Let me share a review about shooting with expired Ferrania Solaris 200, the Italian color negative film made famous by the Japanese.
Ferrania Solaris Color Negative film is well known for producing pastel, faded hues, which is the exact thing I love about it. Their 100 and 200 CN are my go-to films when I want to produce dreamy, nostalgic images — imagine my surprise when this is not the case with a roll of expired ISO 200 film I won in a blog giveaway.
I must admit I never expected that this was how the pictures were going to turn out; before this, I would never describe the Solaris films as wholesome, but I adore the warm but slightly muted contrast in these. The color shifts are very obvious due to it being expired, but I definitely think they give the pictures more character than I would imagine.
It’s been some time since I used my favorite Solaris films while I experimented with other brands but this roll has gotten me really excited to get back into them again.
Haruka Yamamoto is a Japanese photographer who is fascinated by film photography’s fragile atmosphere. She constantly shoots girls portrait named “Otomegraphy“ (otome means girl in Japanese), and this time she took the Daguerreotype Achromat 2.9/64 Art Lens to shoot dreamy images in busy Tokyo.
Introducing the shiniest, newest member of our Lomo'Instant Family, the Lomo'Instant Mumbai! Inspired by the golden Indian metropolis filled with striking architecture, busy bazaars and fantastic food, the Lomo’Instant Mumbai combines the beauty of shiny copper and light grey faux leather. Grab one now!
We all know about 35mm and 120 film, right? And since Lomography re-introduced 110 film, we have another film format to play with. But in the years past, many more film formats were in use. Let me introduce you to a few golden oldies and tell you about my experiences with them. I'll start with Rapid film.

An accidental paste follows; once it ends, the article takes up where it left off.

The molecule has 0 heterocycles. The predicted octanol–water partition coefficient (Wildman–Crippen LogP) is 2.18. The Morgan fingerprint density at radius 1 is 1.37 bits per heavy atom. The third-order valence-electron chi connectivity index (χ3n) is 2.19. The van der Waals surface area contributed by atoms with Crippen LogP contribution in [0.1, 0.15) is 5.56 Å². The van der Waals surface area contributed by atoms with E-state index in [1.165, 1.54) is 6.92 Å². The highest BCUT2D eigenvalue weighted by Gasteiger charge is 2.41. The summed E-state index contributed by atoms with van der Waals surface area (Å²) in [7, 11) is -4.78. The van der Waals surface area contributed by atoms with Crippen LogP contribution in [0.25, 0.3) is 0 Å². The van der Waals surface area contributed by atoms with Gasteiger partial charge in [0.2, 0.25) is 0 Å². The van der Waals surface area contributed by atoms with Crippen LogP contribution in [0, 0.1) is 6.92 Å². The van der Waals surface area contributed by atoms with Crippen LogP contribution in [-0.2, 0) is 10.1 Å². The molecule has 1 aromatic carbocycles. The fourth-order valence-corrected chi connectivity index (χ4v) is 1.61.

We all know about 35mm and 120 film, right? And since Lomography re-introduced 110 film, we have another film format to play with. But in the years past, many more film formats were in use. Let me introduce you to a few golden oldies and tell you about my experiences with them. Here's how I revived my Instamatic cameras.
A sad news for film hoarders and large format photographers out there: some of the beloved colored negative films from Fujifilm will no longer be available by December, plus the total discontinuation of the Fujicolor 160 NS (4x5) & (8x10).
By far the oddest-looking camera I own, the Electric Eye is an auto-exposure viewfinder camera made by Bell & Howell in the late 1950s. I picked one up online and ended up with another one, that came with a very cool, retro looking carrying case, from my grandfather. It took a little while to try these two out but after running some film I found that this camera is a lot of fun to shoot with.
Russia-based lomographer zhenyaetoya swears by the compact and reliable LC-A family. From the original Soviet LC-A to the LC-Wide, he owns and shoots with all of them. In this interview, he shares the advantage of using each camera and a clever trick to achieve stark silhouettes with the LC-Wide.
At first, Skyler only visited the Lomography website to take a look at sample photographs taken with different point-and-shoot cameras. Seeing the immense focus given by the community to film photography and experimentation, two things she absolutely loves, she immediately signed up and started her own LomoHome. In this interview, she talks about her go-to camera, the difference between digital and film photography and more.
This week's featured newcomer takes us on adventure around the colorful streets of Bangkok, Thailand. An architect by profession, he is passionate about arts and photography. Let's all give a loud round of applause to witsawarut, our Newcomer of the Week!
We recently teamed up with Blurb by running a super LC-A+ LomoWalk around the streets of London. We then sent everyone's images off to Blurb and they made a fantastic book about the walk, which was distributed to each participant.